1938’s The Lady Vanishes for the Hitchcock Blogathon

My post today is for the Third Annual Alfred Hitchcock Blogathon hosted by Maddy Loves Her Classic Films.  Please visit Maddy’s site and read other great posts written by Hitchcock fans and classic movie fans! I love a mystery movie with a good, suspenseful plot, great acting, and at the end of it all, glad that I spent the time given to watching it.  About 5 years ago while perusing TCM’s monthly schedule, I noticed an Alfred Hitchcock film that I had never heard of before, 1938’s The Lady Vanishes, so I recorded it and viewed it and it fit into my category of movies that I absolutely love.This film was director Alfred Hitchcock’s last film to make in his native England before he sailed across the pond to begin making films in Hollywood.  Set in 1938 Europe, mainly aboard a train, with a bit of some eccentric travelers, the story’s heroine sets out to prove herself right about another passenger who mysteriously vanishes.

Iris Henderson(Margaret Lockwood) has been on a European holiday but has to head back to England via a train, her fiance awaiting her there.  Due to an avalanche covering an area of the train tracks, the passengers have to disembark and spend the night at an Inn.  Among the fellow passengers is an elderly, retired governess, Miss Froy(Dame May Whitty), two rabid cricket enthusiasts Charters(Basil Radford) and Caldicott( Naunton Wayne), a music professor Gilbert Redman(Michael Redgrave), a businessman and his mistress, Mr. Todhunter(Cecil Parker) “Mrs.” Todhunter(Linden Travers), and a gentlemanly Dr. Hartz(Paul Lukas).  At the Inn, Iris befriends Miss Froy, is irritated by the music professor and his loud folk music, and is accidentally hit on the head by a falling flowerpot-ouch! Could that flowerpot have been meant for one of the other travelers?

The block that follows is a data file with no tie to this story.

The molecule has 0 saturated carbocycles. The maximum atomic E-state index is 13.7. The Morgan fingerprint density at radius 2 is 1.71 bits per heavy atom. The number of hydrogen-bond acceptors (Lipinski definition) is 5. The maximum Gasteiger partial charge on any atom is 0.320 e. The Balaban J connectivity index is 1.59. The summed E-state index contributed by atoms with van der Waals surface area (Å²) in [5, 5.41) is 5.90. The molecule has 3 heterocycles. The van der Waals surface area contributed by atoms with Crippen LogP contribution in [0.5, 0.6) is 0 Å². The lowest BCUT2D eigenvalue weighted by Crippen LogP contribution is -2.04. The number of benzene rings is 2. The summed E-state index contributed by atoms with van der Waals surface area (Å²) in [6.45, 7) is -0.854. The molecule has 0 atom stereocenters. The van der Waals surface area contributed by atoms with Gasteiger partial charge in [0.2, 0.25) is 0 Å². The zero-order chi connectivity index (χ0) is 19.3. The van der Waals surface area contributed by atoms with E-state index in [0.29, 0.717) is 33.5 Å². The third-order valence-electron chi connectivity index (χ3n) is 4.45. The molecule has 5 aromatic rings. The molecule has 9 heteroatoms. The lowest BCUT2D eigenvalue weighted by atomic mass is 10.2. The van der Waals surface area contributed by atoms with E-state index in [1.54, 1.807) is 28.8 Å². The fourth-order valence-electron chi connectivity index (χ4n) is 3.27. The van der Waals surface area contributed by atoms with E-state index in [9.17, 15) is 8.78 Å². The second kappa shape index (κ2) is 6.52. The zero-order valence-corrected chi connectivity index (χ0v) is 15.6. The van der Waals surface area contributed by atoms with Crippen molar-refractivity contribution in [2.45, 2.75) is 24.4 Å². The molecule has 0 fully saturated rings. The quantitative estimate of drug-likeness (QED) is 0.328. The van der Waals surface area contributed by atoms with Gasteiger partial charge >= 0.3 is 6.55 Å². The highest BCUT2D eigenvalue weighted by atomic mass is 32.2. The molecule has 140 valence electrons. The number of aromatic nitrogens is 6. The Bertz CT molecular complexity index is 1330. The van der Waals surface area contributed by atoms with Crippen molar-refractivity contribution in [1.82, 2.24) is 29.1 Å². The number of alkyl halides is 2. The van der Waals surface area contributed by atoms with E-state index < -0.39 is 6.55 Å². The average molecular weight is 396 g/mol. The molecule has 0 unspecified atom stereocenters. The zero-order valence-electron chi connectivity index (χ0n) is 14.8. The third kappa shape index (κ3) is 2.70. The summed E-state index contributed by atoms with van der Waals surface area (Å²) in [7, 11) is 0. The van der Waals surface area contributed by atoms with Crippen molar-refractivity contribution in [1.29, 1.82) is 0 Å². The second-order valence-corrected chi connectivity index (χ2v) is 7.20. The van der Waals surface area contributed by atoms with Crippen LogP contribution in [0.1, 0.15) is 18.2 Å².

Margaret Lockwood(Iris) looking over the script with director, Alfred Hitchcock.

Iris having a toast with her friends before her departure for England.

The next day dawns, the tracks are cleared, and it’s all aboard for the trip to England.  The first 30 minutes or so of this movie is more of a comedic tinged portrayal of mostly British travelers just wanting to get back to jolly old England and frustrated by the avalanche, by the Inn, etc.  However, once the journey really begins, so does the mystery and a sinister air.  Iris spends part of the trip having a lovely visit with Miss Froy and they share tea together. After Iris takes a nap, she can’t find Miss Froy and other passengers claim they haven’t seen an elderly lady aboard the train!  Did Iris dream Miss Froy up?  Could this be a reaction from the hard hit on the head?  Iris won’t accept the other passengers words and is determined to find Miss Froy.  She is able to convince the music professor, Gilbert, to help her in her quest and it doesn’t hurt that he’s pretty handsome, and that she is pretty beautiful-sorry fiance in England!  I can’t divulge too much more about the plot, but a nun(Catherine Lacey) will be involved, a musical tune, and the cricket obsessed travelers, the adulterous businessman and his mistress-all will join forces for the good with Iris and Gilbert.  Dr. Hartz? Not as gentlemanly as we first assume-watch out for him!